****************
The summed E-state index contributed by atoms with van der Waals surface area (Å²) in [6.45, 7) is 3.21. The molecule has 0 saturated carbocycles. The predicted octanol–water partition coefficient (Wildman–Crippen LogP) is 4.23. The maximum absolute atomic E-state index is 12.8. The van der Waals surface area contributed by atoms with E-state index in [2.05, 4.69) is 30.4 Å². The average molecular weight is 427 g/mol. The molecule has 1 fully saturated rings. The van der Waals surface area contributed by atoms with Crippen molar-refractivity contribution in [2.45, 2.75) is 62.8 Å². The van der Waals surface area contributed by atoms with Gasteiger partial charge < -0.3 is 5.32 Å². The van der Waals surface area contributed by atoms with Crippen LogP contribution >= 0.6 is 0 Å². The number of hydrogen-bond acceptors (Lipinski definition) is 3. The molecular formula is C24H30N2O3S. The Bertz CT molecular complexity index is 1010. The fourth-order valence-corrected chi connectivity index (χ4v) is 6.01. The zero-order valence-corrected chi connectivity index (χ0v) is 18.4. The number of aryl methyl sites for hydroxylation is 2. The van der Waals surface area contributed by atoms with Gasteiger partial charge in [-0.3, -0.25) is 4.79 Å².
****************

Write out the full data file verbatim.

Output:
The summed E-state index contributed by atoms with van der Waals surface area (Å²) in [6.45, 7) is 3.21. The molecule has 0 saturated carbocycles. The predicted octanol–water partition coefficient (Wildman–Crippen LogP) is 4.23. The maximum absolute atomic E-state index is 12.8. The van der Waals surface area contributed by atoms with E-state index in [2.05, 4.69) is 30.4 Å². The average molecular weight is 427 g/mol. The molecule has 1 fully saturated rings. The van der Waals surface area contributed by atoms with Crippen molar-refractivity contribution in [2.45, 2.75) is 62.8 Å². The van der Waals surface area contributed by atoms with Gasteiger partial charge < -0.3 is 5.32 Å². The van der Waals surface area contributed by atoms with Crippen LogP contribution >= 0.6 is 0 Å². The number of hydrogen-bond acceptors (Lipinski definition) is 3. The molecular formula is C24H30N2O3S. The Bertz CT molecular complexity index is 1010. The fourth-order valence-corrected chi connectivity index (χ4v) is 6.01. The zero-order valence-corrected chi connectivity index (χ0v) is 18.4. The number of aryl methyl sites for hydroxylation is 2. The van der Waals surface area contributed by atoms with Gasteiger partial charge in [-0.3, -0.25) is 4.79 Å².